And it starts the first day of spring training.
“They’re sore and they should be. If they aren’t sore, they aren’t working hard enough,” Dave noted. “And all the players are different. Sore to one person is nothing to another. But you get to know the players over time and understand what they can take and what they can’t.”
One thing Dave has not had to deal with is steroid issues.
“There will always be people out there that are trying to gain an advantage,” he explained. “But to my knowledge, steroids have never been around our clubhouse. When there have been problems, it’s because the players were dealing with people outside of baseball.
“The large majority of players want it to be a clean game,” Dave added. “When you hear it discussed in the clubhouse, that’s what they talk about – making it a clean game. And I believe baseball has done a tremendous job of trying to do just that. They fight the battle every day.”
Through the years, Dave has become good friends with several Twins players – Jim Thome, Torii Hunter, Michael Cuddyer, Justin Morneau and Joe Mauer, to name just a few.
“They are all very good friends,” Dave said. “If I needed something, I could contact them and they would be there for me.”
Dave and Tina have three children – Hannah, 15; Dylan, 12; and Tyler, 10. They live in Woodbury, a suburb of Minneapolis/St. Paul. As trainer for a Major League baseball team, when the Twins are on the road, Dave is on the road, too.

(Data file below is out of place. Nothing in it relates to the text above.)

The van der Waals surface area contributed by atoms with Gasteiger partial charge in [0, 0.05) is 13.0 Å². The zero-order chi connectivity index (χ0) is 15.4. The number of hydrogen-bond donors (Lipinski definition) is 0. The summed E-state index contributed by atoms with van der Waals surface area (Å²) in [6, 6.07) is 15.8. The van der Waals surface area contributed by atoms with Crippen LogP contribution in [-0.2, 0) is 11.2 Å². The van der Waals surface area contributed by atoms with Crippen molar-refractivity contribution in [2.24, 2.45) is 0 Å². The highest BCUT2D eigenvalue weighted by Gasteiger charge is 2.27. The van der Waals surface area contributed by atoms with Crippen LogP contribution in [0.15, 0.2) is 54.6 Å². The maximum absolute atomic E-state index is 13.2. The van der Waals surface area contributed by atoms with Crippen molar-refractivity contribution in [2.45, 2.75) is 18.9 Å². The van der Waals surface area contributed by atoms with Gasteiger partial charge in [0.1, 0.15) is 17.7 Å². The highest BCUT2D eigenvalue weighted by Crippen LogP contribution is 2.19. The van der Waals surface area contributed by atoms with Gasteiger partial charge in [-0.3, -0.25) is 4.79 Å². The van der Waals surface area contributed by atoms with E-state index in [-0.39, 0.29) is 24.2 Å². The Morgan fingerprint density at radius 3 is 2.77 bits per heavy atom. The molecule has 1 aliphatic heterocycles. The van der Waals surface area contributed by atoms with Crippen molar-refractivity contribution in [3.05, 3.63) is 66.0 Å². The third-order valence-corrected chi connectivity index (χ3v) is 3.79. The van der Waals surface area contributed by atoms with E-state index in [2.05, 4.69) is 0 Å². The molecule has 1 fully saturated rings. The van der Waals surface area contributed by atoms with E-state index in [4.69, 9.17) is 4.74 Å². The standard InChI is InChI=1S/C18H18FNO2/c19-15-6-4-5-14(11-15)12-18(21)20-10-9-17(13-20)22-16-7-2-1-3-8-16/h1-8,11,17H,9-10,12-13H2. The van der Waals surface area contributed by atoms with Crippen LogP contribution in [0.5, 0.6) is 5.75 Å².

“It’s tough leaving the kids and missing some of the things they do,” he admitted. “But my life is just like a ballplayer.”
Normally, the family goes on at least one road trip during the season and also spends some time in Florida during spring training.
The Twins haven’t had a winning record in six years and haven’t reached the playoffs since 2010. Dave was with them during both the 2009 and 2010 playoffs when they were swept by the Yankees in the opening round. He also experienced the opening of the Twins new ballpark – Target Field – in 2010 and served as the trainer when Minnesota hosted the All-Star Game in 2014.
He said his favorite cities to visit during the season are Chicago, Kansas City, Seattle and Milwaukee. His favorite stadium is Fenway Park in Boston.
He also likes Yankee Stadium, although he said the renovation done a few years ago, “took away much of the intimidation. You always felt like the fans were right behind you, breathing down your neck. That’s not the case any longer. But the stadium is still something to see.”
A couple weeks ago, Dave and his family made the 8½-hour drive to Teutopolis for a visit. They had a chance to talk with many people, plus Dave spoke at the CEO Class.
“Mom is still here, so we try to get back as often as possible,” he admitted. “It’s always fun coming back and visiting with family and friends. There are great memories here.
“Teutopolis helped prepare me for a lot of things,” Dave continued. “They take a lot of pride in their town. They do things the right way. I learned a lot from the people here. My mom and dad also taught me a lot. Growing up on a farm, I learned to work hard and have respect.”
And to understand small town life.
“When I was on my way to town, I passed a car on the road and we both waved,” he said. “I had no idea who was in the other car, but we just automatically waved. Down here, that’s just habit.
“Eventually, we’ll be back here to live. My wife and I are the only ones from either family that has moved away. Every now and then, we get reminded of that.”